Intra-neuronal influences on development of the mammalian neuromuscular junction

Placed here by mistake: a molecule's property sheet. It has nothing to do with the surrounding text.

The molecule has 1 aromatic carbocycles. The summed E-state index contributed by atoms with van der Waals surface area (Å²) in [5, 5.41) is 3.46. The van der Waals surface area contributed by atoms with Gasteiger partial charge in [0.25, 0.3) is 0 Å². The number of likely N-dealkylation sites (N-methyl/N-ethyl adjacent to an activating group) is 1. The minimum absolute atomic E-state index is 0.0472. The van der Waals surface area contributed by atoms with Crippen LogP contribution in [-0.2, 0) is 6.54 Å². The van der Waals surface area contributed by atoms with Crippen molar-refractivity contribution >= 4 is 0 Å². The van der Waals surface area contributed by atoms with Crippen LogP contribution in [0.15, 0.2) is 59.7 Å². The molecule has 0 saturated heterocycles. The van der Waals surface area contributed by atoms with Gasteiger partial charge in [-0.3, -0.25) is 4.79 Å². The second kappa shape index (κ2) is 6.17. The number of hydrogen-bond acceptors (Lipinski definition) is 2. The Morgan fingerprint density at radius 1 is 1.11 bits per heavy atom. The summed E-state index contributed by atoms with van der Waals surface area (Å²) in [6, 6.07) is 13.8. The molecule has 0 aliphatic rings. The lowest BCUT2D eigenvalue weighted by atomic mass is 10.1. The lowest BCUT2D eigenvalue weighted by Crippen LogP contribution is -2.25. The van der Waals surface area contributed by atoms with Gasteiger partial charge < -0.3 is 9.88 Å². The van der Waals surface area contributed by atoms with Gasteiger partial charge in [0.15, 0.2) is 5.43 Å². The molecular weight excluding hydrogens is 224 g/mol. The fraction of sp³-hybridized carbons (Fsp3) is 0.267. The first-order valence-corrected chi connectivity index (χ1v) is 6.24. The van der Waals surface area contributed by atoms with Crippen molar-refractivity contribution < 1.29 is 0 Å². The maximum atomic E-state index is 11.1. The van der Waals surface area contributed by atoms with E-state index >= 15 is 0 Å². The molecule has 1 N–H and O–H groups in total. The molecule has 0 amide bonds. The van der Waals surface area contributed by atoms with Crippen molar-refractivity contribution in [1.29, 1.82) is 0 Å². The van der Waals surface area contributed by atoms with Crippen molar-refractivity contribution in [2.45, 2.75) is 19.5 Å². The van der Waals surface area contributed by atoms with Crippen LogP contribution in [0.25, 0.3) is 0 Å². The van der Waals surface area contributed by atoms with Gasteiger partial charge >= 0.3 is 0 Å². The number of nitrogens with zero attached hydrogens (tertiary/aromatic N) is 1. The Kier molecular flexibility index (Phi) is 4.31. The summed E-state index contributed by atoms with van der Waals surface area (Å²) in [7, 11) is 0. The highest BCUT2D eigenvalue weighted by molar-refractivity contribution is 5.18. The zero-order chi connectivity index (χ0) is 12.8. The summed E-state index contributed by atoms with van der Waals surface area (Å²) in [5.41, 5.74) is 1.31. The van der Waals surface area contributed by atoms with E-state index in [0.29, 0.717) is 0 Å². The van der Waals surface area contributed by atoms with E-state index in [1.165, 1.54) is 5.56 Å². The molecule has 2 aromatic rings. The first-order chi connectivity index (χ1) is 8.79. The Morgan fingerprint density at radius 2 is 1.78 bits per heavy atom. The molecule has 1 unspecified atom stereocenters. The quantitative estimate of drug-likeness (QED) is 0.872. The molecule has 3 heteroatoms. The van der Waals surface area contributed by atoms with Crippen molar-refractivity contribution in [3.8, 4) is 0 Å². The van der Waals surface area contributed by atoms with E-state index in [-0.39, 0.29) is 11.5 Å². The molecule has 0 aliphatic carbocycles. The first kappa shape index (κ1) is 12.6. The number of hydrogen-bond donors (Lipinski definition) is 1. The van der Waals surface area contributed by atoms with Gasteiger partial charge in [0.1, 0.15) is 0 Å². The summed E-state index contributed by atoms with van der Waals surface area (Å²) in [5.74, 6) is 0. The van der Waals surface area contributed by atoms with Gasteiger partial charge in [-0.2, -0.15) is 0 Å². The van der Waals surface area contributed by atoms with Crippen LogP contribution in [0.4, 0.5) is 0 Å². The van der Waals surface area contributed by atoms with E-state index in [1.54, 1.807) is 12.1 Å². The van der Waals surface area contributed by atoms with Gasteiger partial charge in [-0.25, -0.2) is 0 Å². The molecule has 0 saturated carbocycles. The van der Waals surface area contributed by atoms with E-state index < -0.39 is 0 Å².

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During development of the nervous system an excess number of synapses are formed,most of which are subsequently pruned, resulting in functional neural networks. Theprecise mechanisms that determine which synapses are formed and which synapses aremaintained are not thoroughly understood. The aim of this thesis is to investigate theintra-neuronal constraints and influences on synapse formation and elimination duringdevelopment.In the first part of the thesis I investigated intra-neuronal influences on synapse elim-ination. Synapse elimination is known to occur at polyneuronally innervated neuro-muscular junctions through competition, leading to mononeuronally innervated mus-cle fibres. However, whether synapse elimination ever occurs in the absence of com-petition, leading to muscle fibres becoming denervated, has not been resolved. Thedata presented in this thesis suggest that only large motor units undergo a reductionin motor unit size in the absence of competition. Using the Rasmussen and Willshaw(1993) version of the Dual Constraint Model I show that these data are consistent withthe prediction that synapses will be eliminated from muscle fibres when a neuron’s re-sources become stretched, for instance as a result of the normal growth of the animal.Larger motor units, which innervate more synapses, will thus be more vulnerable tothe extra demand put upon them by the growth of each synapse. The model predictsthat synapse elimination in the absence of competition should occur at least over thefirst 6 months of life and not only during the first two postnatal weeks, when mostpolyneuronal innervation is normally eliminated.In the second part of the thesis, I investigated intra-neuronal influences on synapseformation. Specifically I tested the hypothesis that each branch of a motor neuronforms synapses randomly and independently of other branches. If true there shouldbe instances where two branches from the same neuron initially innervate the sameendplate (sibling branch convergence). Sibling branch convergence was experimen-tally investigated in both regenerating and developing motor neurons. The evidencesuggests that sibling branches can converge on the same muscle fibre and that theycan competitively eliminate each other. However, it appears that convergence does notoccur at the frequency that would be expected, suggesting that branches from the sameiii motor neuron do not form synapses independently of each other.At present there are limitations in imaging immature networks due to the spatial resolu-tion limit of light microscopy. The last part of this thesis explores thin serial sectioningand reconstruction as a possible technique for increasing resolution in the z-axis. Thistechnique has potential to be developed but I show that at present it does not providesufficient resolution to discriminate between developing motor axons in neonatal lum-brical muscles.